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Baden Mennonite Church in Baden, Ontario in December 1946.
Source: Mennonite Community Photograph Collection, The Congregation (HM4-134 Box 1 photo 010.3.16).
Mennonite Church USA Archives, Goshen, Indiana.

The Baden Mennonite congregation began services in 1913 and formally organized in 1945. The first building was occupied in 1913. Peter Moyer is considered the founding leader of the group. The congregation originated through the outreach of Peter Moyer, with the vision of a mission church for use by both the Amish and Mennonite conferences of Ontario.

The responsibility for Sunday school and preaching was shared by both groups at first; in 1920 the Rural Mission Board of the Ontario Conference appointed four ministers to serve in turn, and this practice continued until 1930, after which one minister was made responsible for the work. In 1940 it was agreed that the Sunday-school staff should be supplied by the First Mennonite Church of Kitchener. This led to growth; Sunday-school attendance, which in the 1930s varied from 40 to 20, now increased to 60 and 80. In the autumn of 1945, the congregation was organized and became a member of the Mennonite Conference of Ontario. Membership in 1954 was 62. A summer Bible school was started in 1934, which enrolled over 300. The ministers who served after 1930 were Noah S. Hunsberger, Newton S. Weber, James Martin, Urie Bender, Elmer Grove, David Groh and Lester Bauman.

The Baden Mennonite merged with Geiger Mennonite in 1966 and the united congregation became known as Wilmot Mennonite Church in 1977 and held services at the latter site. The building in Baden served as the church's fellowship hall until it was destroyed by fire on 14 April 2000. The building had also been used for worship by the West Hills Mennonite Fellowship until the fire.

[edit] Bibliography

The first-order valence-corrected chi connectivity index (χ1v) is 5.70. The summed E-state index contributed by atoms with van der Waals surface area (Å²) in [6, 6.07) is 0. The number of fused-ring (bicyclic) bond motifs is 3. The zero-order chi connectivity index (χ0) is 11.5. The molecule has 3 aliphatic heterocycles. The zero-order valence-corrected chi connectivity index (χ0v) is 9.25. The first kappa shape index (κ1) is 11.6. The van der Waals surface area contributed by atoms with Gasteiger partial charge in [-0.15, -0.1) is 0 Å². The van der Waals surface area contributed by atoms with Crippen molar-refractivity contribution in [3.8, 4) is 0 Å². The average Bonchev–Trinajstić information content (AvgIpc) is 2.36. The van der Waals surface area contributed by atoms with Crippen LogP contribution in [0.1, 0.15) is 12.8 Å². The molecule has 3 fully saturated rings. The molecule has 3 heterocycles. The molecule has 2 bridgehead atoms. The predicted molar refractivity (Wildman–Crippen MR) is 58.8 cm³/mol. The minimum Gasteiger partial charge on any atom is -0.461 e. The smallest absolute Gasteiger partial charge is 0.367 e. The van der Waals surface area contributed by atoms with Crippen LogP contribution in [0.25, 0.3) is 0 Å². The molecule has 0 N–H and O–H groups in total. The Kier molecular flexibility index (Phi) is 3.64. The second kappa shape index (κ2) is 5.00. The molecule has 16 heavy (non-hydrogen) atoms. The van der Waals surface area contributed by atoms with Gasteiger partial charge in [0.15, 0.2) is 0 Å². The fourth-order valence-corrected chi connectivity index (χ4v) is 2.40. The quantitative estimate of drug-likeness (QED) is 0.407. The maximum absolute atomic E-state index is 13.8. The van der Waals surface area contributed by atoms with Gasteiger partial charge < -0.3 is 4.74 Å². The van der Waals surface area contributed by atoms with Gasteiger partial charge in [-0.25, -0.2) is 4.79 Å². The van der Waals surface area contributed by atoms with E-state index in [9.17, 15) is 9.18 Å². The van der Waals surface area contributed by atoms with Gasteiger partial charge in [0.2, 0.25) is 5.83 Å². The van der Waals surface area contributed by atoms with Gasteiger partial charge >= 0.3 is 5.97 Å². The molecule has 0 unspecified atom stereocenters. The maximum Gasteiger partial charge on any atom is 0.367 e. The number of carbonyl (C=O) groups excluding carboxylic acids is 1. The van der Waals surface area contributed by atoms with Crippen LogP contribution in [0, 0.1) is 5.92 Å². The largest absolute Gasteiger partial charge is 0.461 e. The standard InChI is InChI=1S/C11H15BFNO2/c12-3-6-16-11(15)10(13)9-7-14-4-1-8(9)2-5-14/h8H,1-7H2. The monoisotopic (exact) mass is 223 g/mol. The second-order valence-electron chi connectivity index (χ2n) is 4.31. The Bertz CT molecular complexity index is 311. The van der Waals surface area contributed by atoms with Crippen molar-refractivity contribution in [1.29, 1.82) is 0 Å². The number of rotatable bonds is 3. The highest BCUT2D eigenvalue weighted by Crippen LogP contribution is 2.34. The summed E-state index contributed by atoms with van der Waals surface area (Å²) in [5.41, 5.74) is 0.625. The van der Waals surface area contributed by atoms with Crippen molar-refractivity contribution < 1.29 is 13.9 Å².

Burkholder, Lewis J. A Brief History of the Mennonites in Ontario. Kitchener, Ont.N: Mennonite Conference of Ontario,1935: 62.

Cressman, Kenneth. "The Development of the Conservative Mennonite Church of Ontario." Unpublished paper, 1976, 70 pp.

Cressman, Kenneth. "A Descriptive Analysis of the Conservative Mennonite Schisms in Ontario, 1956-1979." Unpublished paper, 1979, 92 pp. MAO.

Fretz, J.C. "History of Baden Church," ca. 1955, 1 p. Mennonite Archives of Ontario.

Mennonite Reporter (3 Oct. 1977): 13.

Pavey, Brent. "Fire destroys building of two congregations." Canadian Mennonite 4 (12 June 2000).


Author(s) Joseph C. Fretz
Marlene Epp
Sam Steiner
Date Published April 2009



[edit] Cite This Article

MLA style

Fretz, Joseph C., Marlene Epp and Sam Steiner. "Baden Mennonite Church (Baden, Ontario, Canada)." Global Anabaptist Mennonite Encyclopedia Online. April 2009. Web. 21 Oct 2014. http://gameo.org/index.php?title=Baden_Mennonite_Church_(Baden,_Ontario,_Canada)&oldid=116914.

APA style

Fretz, Joseph C., Marlene Epp and Sam Steiner. (April 2009). Baden Mennonite Church (Baden, Ontario, Canada). Global Anabaptist Mennonite Encyclopedia Online. Retrieved 21 October 2014, from http://gameo.org/index.php?title=Baden_Mennonite_Church_(Baden,_Ontario,_Canada)&oldid=116914.




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Adapted by permission of Herald Press, Harrisonburg, Virginia, and Waterloo, Ontario, from Mennonite Encyclopedia, Vol. 1, p. 209. All rights reserved. For information on ordering the encyclopedia visit the Herald Press website.


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